REGROW Act: An Eye on the Future

Mark Kirk Senator

The emerging medical field of regenerative medicine poses exciting possibilities. Adult stem cells can potentially restore sight to the blind, help people overcome crippling conditions, and permit someone who is wheelchair-bound to walk again. These groundbreaking therapies are based on the fundamentals of molecular biology and have the potential to cure any disease resulting from damaged or malfunctioning cells, tissues, and organs in the human body. Tissues engineered from adult stem cells can replace and regenerate human cells to establish or restore normal functioning in organs damaged by genetic defects, trauma, disease, or aging.

Japan and the United Kingdom are pioneers in regenerative medicine. In the United States, the Food and Drug Administration (FDA) supervises these innovative treatments with an uncoordinated patchwork of regulations. There is a pressing need for a standardized approval process to ensure the systematic manufacturing, processing, control, and safety of these cutting-edge applications.

U.S. Senator Mark Steven Kirk (R-IL) took a step in the right direction in the Senate on March 16, 2016, by introducing the REGROW Act (Reliable and Effective Growth for Regenerative Health Options that Improve Wellness). This revolutionary legislation is designed to amend the Food, Drug, and Cosmetic Act with respect to cellular therapies in an effort to remove barriers to medical innovation and accelerate the development of regenerative medical treatments.

The REGROW Act will create an independent category for products in this field and protect approval pathways under the Public Health Service Act. The approval process for new therapies will be standardized. Initial conditional approvals will be granted for a period of five years, and the additional requirements for final approvals will be clearly outlined. The manufacturing, commerce, and use of these therapies will be regulated. Approval for biological therapies will be subject to demonstration of purity, potency, efficacy, and safety. Annual reports and reporting of adverse effects will be made mandatory. Cellular therapeutic devices will be classified based on their use, delivery, processing, and viability in the human body.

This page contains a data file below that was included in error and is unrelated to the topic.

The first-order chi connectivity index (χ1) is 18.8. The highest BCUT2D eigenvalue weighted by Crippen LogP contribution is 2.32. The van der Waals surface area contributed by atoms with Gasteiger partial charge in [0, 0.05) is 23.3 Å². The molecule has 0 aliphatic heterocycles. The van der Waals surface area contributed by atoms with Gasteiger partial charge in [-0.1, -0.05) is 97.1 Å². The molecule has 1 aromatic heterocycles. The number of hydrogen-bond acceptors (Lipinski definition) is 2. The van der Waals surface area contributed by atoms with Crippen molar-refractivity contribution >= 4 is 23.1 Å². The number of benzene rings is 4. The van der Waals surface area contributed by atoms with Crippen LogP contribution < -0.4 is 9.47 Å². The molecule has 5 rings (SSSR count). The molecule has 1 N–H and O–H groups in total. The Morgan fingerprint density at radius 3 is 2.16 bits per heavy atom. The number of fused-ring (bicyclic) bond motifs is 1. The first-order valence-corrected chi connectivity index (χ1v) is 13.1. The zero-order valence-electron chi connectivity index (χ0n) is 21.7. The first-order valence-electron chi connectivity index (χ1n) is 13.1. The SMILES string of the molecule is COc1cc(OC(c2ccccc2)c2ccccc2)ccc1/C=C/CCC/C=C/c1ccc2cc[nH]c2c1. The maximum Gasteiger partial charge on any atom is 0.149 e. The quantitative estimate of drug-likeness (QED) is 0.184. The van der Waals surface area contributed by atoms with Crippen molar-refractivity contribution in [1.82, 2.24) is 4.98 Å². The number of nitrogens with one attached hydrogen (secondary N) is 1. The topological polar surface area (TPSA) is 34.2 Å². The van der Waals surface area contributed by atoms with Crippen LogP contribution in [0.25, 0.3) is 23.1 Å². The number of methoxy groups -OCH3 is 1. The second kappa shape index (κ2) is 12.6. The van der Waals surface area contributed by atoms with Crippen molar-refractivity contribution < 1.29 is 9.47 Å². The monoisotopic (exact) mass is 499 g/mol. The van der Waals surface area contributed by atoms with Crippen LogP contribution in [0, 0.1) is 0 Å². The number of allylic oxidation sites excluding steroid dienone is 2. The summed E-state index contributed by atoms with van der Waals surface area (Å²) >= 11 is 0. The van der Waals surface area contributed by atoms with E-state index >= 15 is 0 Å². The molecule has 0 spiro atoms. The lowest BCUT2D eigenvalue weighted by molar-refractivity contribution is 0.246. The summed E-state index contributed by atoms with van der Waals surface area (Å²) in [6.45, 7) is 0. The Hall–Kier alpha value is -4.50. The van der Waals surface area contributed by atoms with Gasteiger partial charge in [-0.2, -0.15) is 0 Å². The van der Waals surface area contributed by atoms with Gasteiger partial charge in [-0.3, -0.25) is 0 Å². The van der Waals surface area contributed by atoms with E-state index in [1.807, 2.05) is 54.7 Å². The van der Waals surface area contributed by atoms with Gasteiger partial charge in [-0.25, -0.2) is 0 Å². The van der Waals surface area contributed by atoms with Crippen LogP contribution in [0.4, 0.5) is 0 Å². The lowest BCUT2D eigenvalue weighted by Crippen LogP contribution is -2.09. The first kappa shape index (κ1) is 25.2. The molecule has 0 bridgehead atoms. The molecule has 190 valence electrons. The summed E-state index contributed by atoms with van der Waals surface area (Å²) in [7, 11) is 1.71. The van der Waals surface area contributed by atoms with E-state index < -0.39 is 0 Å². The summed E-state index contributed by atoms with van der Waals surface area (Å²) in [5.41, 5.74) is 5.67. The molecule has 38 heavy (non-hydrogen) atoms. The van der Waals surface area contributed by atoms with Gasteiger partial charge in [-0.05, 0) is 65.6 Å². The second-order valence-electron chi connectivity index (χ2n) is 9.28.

The REGROW Act is devised to collaborate with all the stakeholders—manufacturing companies, academic institutions, and regulatory organizations—to facilitate transparency and subject the manufacturing process of regenerative medicine products to regulatory predictability.

Amidst all this legal and congressional jargon, we cannot forget the human stories this legislation will impact. Vision recovery will become possible in people with macular degeneration, a leading cause of vision loss affecting more Americans than glaucoma and cataracts combined, previously considered incurable. This could potentially mean a man who lost his vision in his 30s could see his children for the first time. A woman with debilitating multiple sclerosis (MS) may be able to go into remission. A quadriplegic teenager who survived a car crash that left her with a severely damaged spinal cord may be able to walk again. The possibilities are endless.

Stem cell therapy is the only hope for millions of Americans facing devastating and deadly diseases. The REGROW Act is a long overdue legislation that will ensure patients receive bonafide therapies in regard to evidence-based medicine, while close regulations will ensure their efficacy and safety.

* Photo courtesy of http://www.kirk.senate.gov/

Mira Swave, MD

Contributor at Regenerative Medicine Now

Mira Swave, M.D. is a specialist in the field of Regenerative Medicine.
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